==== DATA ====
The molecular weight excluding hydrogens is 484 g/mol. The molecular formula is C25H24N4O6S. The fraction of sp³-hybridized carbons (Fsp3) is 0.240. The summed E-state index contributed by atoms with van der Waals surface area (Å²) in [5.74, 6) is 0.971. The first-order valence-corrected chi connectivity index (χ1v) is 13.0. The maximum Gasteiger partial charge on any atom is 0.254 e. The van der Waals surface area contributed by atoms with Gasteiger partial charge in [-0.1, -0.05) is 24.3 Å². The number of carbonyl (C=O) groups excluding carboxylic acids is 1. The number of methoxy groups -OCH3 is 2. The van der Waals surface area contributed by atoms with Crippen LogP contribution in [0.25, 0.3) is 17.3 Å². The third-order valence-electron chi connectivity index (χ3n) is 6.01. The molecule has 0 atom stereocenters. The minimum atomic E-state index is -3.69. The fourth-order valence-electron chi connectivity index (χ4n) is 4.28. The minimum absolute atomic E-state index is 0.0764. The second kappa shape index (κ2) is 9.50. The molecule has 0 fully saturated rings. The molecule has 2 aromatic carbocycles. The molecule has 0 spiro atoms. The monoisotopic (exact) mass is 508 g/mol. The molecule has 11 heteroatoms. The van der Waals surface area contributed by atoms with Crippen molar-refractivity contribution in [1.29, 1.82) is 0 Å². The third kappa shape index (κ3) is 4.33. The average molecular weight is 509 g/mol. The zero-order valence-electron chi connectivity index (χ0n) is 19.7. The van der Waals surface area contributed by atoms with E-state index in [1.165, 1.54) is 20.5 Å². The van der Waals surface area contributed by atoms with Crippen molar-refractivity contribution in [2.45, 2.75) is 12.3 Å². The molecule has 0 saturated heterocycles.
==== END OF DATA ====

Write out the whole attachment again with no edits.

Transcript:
The molecular weight excluding hydrogens is 484 g/mol. The molecular formula is C25H24N4O6S. The fraction of sp³-hybridized carbons (Fsp3) is 0.240. The summed E-state index contributed by atoms with van der Waals surface area (Å²) in [5.74, 6) is 0.971. The first-order valence-corrected chi connectivity index (χ1v) is 13.0. The maximum Gasteiger partial charge on any atom is 0.254 e. The van der Waals surface area contributed by atoms with Gasteiger partial charge in [-0.1, -0.05) is 24.3 Å². The number of carbonyl (C=O) groups excluding carboxylic acids is 1. The number of methoxy groups -OCH3 is 2. The van der Waals surface area contributed by atoms with Crippen LogP contribution in [0.25, 0.3) is 17.3 Å². The third-order valence-electron chi connectivity index (χ3n) is 6.01. The molecule has 0 atom stereocenters. The minimum atomic E-state index is -3.69. The fourth-order valence-electron chi connectivity index (χ4n) is 4.28. The minimum absolute atomic E-state index is 0.0764. The second kappa shape index (κ2) is 9.50. The molecule has 0 fully saturated rings. The molecule has 2 aromatic carbocycles. The molecule has 0 spiro atoms. The monoisotopic (exact) mass is 508 g/mol. The molecule has 11 heteroatoms. The van der Waals surface area contributed by atoms with Crippen molar-refractivity contribution in [1.29, 1.82) is 0 Å². The third kappa shape index (κ3) is 4.33. The average molecular weight is 509 g/mol. The zero-order valence-electron chi connectivity index (χ0n) is 19.7. The van der Waals surface area contributed by atoms with E-state index in [1.165, 1.54) is 20.5 Å². The van der Waals surface area contributed by atoms with Crippen molar-refractivity contribution in [2.45, 2.75) is 12.3 Å². The molecule has 0 saturated heterocycles.